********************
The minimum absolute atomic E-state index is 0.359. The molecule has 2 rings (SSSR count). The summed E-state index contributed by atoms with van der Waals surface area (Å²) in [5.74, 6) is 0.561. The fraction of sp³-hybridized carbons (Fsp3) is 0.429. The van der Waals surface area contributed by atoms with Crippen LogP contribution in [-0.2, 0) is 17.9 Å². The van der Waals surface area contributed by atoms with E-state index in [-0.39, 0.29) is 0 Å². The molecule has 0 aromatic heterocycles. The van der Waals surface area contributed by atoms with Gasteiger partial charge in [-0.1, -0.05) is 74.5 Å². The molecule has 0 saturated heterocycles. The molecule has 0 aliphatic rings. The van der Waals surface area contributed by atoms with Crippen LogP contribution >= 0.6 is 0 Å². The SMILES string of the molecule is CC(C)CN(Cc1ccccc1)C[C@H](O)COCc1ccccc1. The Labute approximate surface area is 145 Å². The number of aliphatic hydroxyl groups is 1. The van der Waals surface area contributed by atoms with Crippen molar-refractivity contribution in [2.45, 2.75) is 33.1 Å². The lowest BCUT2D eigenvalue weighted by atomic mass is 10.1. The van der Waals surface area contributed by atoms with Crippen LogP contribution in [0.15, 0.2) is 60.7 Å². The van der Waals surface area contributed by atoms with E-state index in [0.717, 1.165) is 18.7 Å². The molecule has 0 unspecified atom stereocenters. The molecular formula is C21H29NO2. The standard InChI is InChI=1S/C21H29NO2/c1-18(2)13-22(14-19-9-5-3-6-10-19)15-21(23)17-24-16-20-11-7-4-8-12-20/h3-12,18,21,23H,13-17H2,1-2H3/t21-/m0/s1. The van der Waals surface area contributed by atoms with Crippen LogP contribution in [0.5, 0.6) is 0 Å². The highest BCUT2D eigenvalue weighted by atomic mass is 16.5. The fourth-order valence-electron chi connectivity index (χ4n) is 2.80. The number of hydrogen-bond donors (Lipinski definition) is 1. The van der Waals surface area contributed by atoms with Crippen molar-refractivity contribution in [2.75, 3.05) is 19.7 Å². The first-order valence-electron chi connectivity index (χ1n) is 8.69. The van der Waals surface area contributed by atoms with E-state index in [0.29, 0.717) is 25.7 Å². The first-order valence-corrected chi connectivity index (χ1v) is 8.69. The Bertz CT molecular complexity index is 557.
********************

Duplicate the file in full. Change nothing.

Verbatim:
The minimum absolute atomic E-state index is 0.359. The molecule has 2 rings (SSSR count). The summed E-state index contributed by atoms with van der Waals surface area (Å²) in [5.74, 6) is 0.561. The fraction of sp³-hybridized carbons (Fsp3) is 0.429. The van der Waals surface area contributed by atoms with Crippen LogP contribution in [-0.2, 0) is 17.9 Å². The van der Waals surface area contributed by atoms with E-state index in [-0.39, 0.29) is 0 Å². The molecule has 0 aromatic heterocycles. The van der Waals surface area contributed by atoms with Gasteiger partial charge in [-0.1, -0.05) is 74.5 Å². The molecule has 0 saturated heterocycles. The molecule has 0 aliphatic rings. The van der Waals surface area contributed by atoms with Crippen LogP contribution >= 0.6 is 0 Å². The SMILES string of the molecule is CC(C)CN(Cc1ccccc1)C[C@H](O)COCc1ccccc1. The Labute approximate surface area is 145 Å². The number of aliphatic hydroxyl groups is 1. The van der Waals surface area contributed by atoms with Crippen molar-refractivity contribution in [2.45, 2.75) is 33.1 Å². The lowest BCUT2D eigenvalue weighted by atomic mass is 10.1. The van der Waals surface area contributed by atoms with Crippen LogP contribution in [0.15, 0.2) is 60.7 Å². The van der Waals surface area contributed by atoms with E-state index in [0.717, 1.165) is 18.7 Å². The molecule has 0 unspecified atom stereocenters. The molecular formula is C21H29NO2. The standard InChI is InChI=1S/C21H29NO2/c1-18(2)13-22(14-19-9-5-3-6-10-19)15-21(23)17-24-16-20-11-7-4-8-12-20/h3-12,18,21,23H,13-17H2,1-2H3/t21-/m0/s1. The van der Waals surface area contributed by atoms with Crippen LogP contribution in [0.5, 0.6) is 0 Å². The highest BCUT2D eigenvalue weighted by atomic mass is 16.5. The fourth-order valence-electron chi connectivity index (χ4n) is 2.80. The number of hydrogen-bond donors (Lipinski definition) is 1. The van der Waals surface area contributed by atoms with Crippen molar-refractivity contribution in [2.75, 3.05) is 19.7 Å². The first-order valence-electron chi connectivity index (χ1n) is 8.69. The van der Waals surface area contributed by atoms with E-state index in [0.29, 0.717) is 25.7 Å². The first-order valence-corrected chi connectivity index (χ1v) is 8.69. The Bertz CT molecular complexity index is 557.